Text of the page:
Metro's Matt Elliott, formerly of Ford For Toronto, keeps the light shining on Mayor John Tory's city hall.
Chief planner's replacement must carry the same torch for Toronto: Elliott
If the new hire takes a 'quieter approach,' it will set the city back, Matt Elliott writes.
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It will be sad to see chief planner Jennifer Keesmaat leave Toronto City Hall on Sept. 29.
It’ll be even sadder if the change she helped bring to city hall leaves with her.
It’s easy now to forget just how dysfunctional city hall was when Keesmaat started as chief planner in 2012. Under the late Rob Ford’s administration, chaos reigned. Staff morale was low. Bureaucrats worried — with justification — that they would be fired if they disagreed with politicians. Everyone walked on eggshells.
Then came Keesmaat.
I remember feeling gobsmacked while conducting a phone interview with the new chief planner a few months after she took the job.
In an on-the-record conversation, Keesmaat told me about the need to invest in public transit, even if investing meant instituting new municipal taxes and fees. She talked about the importance of active transportation – walking and bikes — and the need to get people out of their cars.
This kind of stuff was utter blasphemy in the Ford era, especially coming from a city staffer.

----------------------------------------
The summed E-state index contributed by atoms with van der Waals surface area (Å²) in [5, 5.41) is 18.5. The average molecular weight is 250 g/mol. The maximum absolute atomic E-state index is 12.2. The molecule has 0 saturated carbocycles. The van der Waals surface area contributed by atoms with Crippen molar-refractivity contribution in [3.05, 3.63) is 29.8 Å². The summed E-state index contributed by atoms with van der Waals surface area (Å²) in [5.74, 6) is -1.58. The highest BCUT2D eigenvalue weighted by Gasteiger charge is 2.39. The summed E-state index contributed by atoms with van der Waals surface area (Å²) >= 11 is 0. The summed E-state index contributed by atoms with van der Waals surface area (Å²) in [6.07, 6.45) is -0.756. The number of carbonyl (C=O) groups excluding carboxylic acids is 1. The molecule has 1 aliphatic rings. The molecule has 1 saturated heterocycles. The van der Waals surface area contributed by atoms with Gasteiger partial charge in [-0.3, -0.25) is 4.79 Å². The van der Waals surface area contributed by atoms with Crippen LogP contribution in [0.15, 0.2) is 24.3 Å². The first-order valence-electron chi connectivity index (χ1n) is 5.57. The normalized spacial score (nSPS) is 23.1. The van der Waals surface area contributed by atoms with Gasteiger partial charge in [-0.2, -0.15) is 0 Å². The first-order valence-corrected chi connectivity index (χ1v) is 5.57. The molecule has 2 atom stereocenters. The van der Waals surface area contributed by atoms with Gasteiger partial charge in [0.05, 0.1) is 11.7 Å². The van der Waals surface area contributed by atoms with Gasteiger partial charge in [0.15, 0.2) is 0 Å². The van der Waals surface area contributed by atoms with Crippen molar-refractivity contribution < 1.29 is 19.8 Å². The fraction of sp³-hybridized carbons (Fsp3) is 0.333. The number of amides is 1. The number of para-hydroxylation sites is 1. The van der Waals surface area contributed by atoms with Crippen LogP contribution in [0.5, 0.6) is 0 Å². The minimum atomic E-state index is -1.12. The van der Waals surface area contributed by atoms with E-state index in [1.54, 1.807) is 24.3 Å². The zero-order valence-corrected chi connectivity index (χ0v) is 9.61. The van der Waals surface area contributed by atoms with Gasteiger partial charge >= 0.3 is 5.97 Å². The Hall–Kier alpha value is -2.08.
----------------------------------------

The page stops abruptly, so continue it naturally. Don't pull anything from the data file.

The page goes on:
But instead of staying quiet or carrying water for her then-boss, Keesmaat plotted a different course. She publicly and transparently offered advice and strategies based on her planning expertise.
Damn the consequences.
It’s an approach she continued through the end of the tumultuous Ford term and into the new era of Mayor John Tory. Over the last few years, she’s challenged Tory on issues like the Gardiner Expressway and the Scarborough Subway.
And while I haven’t always agreed with some of the decisions and compromises Keesmaat made, I have unlimited respect for her ability to speak truth to power.
Even better, the truth thing seemed contagious. In recent years other bureaucrats, like TTC CEO Andy Byford and city manager Peter Wallace, have also plotted a more publicly candid course.
But there are signs that political forces would rather the culture didn't persist in a post-Keesmaat world.
Deputy Mayor Denzil Minnan-Wong, meanwhile, has made no bones about his desire for a chief planner that doesn’t rock the boat. He told the Toronto Sun’s Sue-Ann Levy last week that he hopes Keesmaat’s replacement can “stick to the knitting.”
I get why elected officials might want to return to the era where staff didn’t speak publicly. It certainly makes their life easier.
But what’s easy for politicians is lousy for the public. The best decisions are backed by evidence. Forcing elected leaders to publicly respond to the advice of hired experts keeps them accountable.
So let’s make the hiring process for Keesmaat’s replacement a litmus test.
If the new chief planner is similarly honest and visible with their views on important issues, I’ll breathe a big sigh of relief.
But if the new hire takes a quieter approach, Toronto will have lost far more than a talented chief planner; transparency and accountability could be gone too.